Each battalion of the Maneuver Short-Range Air Defense will include 40 M-SHORAD vehicles, along with roughly 270 additional ground vehicles and trailers, according to a programmatic environmental assessment for M-SHORAD fielding.
The additional vehicles will include 20 infantry carrier and medical evaluation Strykers, 100 Joint Light Tactical Vehicles, 75 support vehicles and 75 trailers, according to the assessment, which was announced May 19 in the Federal Register.
The assessment rated the suitability of six Army installations where the M-SHORAD battalions could be stationed: Ft. Bliss, TX, Ft. Hood, TX, Ft. Riley, KS, Ft. Stewart, GA, Ft. Carson, CO, and Ft. Sill, OK. Battalions could be fielded at up to three of those installations.
The M-SHORAD is the Army's new short-range air and missile defense system, which mounts air defense systems on a Stryker combat vehicle. The Army fielded the first four M-SHORADs to an air defense battalion in Europe last month.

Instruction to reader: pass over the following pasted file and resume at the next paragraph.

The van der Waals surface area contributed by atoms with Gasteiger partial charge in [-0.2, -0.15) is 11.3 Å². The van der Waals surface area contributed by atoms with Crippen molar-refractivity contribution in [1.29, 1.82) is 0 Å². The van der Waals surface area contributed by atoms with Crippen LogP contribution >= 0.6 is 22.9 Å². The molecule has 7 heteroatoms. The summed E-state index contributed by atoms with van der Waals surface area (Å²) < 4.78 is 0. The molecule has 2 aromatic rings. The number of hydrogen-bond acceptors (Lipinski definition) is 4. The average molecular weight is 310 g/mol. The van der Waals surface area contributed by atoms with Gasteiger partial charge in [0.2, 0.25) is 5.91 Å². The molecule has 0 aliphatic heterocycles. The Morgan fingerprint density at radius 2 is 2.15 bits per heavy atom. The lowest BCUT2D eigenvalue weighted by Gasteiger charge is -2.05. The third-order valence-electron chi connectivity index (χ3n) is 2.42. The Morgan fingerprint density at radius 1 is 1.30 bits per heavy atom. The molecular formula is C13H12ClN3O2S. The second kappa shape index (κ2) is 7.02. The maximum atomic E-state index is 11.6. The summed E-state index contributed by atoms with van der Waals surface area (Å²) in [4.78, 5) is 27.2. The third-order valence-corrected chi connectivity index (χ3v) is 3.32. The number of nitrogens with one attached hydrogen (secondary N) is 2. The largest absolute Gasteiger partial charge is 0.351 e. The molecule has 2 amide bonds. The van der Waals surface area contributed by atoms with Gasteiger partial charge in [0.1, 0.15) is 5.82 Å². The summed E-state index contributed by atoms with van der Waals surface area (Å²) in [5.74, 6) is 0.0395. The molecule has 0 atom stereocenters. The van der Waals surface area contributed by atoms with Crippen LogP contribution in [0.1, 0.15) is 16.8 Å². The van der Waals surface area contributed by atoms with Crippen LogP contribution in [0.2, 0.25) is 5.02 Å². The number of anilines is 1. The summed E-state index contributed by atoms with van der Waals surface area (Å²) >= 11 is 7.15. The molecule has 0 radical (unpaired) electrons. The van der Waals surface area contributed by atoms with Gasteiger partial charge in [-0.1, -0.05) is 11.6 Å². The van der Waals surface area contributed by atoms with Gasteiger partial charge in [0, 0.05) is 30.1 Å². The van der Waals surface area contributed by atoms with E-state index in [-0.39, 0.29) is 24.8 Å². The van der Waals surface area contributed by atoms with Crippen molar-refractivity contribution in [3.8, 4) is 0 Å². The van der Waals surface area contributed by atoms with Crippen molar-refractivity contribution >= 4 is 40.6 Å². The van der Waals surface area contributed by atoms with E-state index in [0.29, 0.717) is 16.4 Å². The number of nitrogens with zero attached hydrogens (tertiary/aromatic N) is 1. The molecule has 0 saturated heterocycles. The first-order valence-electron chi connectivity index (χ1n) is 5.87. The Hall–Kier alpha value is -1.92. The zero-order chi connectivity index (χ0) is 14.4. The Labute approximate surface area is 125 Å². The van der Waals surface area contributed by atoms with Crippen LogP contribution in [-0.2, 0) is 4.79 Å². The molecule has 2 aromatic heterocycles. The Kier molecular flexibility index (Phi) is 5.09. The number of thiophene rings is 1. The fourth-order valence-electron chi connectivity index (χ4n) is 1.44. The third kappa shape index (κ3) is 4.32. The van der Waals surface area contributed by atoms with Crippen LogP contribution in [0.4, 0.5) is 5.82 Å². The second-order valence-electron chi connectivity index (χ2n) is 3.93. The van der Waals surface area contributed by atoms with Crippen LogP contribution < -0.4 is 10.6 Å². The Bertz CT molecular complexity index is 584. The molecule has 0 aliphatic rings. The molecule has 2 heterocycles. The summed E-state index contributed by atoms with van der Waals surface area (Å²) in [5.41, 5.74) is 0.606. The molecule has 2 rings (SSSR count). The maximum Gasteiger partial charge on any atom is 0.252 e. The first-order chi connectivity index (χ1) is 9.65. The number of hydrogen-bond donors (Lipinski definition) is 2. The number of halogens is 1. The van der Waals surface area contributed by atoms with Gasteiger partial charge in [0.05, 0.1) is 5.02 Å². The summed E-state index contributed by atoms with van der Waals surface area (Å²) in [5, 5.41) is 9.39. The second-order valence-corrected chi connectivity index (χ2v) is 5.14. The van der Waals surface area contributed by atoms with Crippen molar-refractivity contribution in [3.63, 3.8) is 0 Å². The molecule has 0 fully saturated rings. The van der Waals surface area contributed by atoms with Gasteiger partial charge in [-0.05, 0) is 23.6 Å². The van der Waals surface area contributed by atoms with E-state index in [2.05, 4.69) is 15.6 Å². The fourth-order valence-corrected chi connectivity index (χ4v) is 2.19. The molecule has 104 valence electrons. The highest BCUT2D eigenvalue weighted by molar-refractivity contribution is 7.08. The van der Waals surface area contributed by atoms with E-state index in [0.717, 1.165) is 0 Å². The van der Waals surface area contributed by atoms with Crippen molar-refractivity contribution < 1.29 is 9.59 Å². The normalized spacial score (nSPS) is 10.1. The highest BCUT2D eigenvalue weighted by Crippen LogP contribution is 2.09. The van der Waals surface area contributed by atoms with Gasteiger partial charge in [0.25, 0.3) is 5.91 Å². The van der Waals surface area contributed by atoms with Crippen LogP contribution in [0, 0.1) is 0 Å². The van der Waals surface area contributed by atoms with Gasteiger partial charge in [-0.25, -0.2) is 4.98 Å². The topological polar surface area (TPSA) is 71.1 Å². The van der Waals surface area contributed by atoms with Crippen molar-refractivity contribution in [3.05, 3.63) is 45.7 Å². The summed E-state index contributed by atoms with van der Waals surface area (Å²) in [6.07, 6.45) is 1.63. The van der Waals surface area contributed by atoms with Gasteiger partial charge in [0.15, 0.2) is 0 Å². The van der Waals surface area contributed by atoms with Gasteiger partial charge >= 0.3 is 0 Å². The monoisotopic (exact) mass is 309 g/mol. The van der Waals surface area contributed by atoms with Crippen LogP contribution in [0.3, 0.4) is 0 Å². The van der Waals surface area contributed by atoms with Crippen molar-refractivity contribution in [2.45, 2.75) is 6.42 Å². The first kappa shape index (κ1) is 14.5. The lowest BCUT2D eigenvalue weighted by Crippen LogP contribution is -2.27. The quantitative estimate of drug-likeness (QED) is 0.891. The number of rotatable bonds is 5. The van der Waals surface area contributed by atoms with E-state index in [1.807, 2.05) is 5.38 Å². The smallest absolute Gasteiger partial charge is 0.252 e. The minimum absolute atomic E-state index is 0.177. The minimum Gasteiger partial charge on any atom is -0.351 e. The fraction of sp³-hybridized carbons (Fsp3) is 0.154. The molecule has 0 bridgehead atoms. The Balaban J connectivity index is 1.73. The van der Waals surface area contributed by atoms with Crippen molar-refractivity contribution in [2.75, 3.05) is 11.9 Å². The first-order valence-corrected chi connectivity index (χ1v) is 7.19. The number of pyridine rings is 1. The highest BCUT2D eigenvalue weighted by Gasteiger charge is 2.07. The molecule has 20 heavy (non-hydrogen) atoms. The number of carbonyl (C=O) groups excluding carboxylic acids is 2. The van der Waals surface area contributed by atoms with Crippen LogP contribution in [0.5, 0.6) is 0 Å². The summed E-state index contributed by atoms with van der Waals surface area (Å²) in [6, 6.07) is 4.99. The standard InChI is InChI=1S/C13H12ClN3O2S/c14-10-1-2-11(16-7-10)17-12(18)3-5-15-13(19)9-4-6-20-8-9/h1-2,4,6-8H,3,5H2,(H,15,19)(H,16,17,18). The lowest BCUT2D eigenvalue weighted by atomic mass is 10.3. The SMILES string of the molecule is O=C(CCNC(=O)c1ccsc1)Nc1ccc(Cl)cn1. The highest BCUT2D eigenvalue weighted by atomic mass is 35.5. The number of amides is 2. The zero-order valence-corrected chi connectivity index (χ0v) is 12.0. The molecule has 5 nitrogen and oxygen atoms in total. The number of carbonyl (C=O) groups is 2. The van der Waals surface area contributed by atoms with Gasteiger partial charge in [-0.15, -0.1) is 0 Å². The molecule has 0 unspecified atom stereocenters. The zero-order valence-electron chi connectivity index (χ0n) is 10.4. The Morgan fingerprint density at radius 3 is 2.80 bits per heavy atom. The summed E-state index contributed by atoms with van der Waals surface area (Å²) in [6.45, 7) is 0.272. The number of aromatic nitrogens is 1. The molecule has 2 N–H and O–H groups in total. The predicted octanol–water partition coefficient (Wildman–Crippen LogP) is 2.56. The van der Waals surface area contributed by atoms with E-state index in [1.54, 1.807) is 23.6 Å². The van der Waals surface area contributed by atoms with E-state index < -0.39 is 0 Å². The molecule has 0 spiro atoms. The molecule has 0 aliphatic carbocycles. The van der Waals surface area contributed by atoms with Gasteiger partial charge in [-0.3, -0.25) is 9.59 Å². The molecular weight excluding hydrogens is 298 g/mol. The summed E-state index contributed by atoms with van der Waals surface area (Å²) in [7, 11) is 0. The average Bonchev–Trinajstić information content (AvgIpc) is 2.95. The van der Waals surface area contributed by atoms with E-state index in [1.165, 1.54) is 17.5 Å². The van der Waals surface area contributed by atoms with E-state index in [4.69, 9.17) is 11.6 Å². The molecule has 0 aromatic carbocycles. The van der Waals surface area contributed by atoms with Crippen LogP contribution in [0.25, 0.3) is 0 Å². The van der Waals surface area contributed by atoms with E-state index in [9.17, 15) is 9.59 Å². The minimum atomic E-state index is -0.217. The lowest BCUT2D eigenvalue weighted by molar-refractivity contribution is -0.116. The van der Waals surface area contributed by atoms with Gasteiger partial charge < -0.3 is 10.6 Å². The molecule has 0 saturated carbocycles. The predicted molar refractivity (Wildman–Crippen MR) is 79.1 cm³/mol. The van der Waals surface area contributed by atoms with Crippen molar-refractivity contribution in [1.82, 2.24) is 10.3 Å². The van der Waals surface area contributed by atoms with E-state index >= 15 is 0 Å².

Each battalion will include 550 soldiers, according to the assessment. The Army plans to field four battalions of the M-SHORAD.
MaxxPro mine-resistant, ambush protected vehicles, which the Army purchased for the wars in Afghanistan and Iraq, could be used in the M-SHORAD battalions in place of the 20 infantry carrier and medical evaluation Stryker vehicles, the assessment stated. Humvees could be used in place of JLTVs "depending on procurement timelines and priorities."
An installation should have an armored or Stryker brigade combat team present to enhance the training opportunities for the M-SHORAD battalion, according to the assessment. The M-SHORAD is intended to provide air and missile defense for maneuver forces.
Training will also require installations to have protected airspace, to a minimum of 25,000-30,000 feet above ground level, according to the assessment. Live fire training will include Stinger and Longbow Hellfire missiles shooting down unmanned aerial vehicles.
Each battalion will require approximately 19.6 acres worth of dedicated facilities, including headquarters, maintenance facilities, parking, housing and dining, according to the assessment.
Comments are due June 18 for the programmatic environmental assessment and the draft finding of no significant impact and finding of no practicable alternative that the Army released at the same time. A separate environmental assessment is being performed for Joint Base Lewis McChord, WA.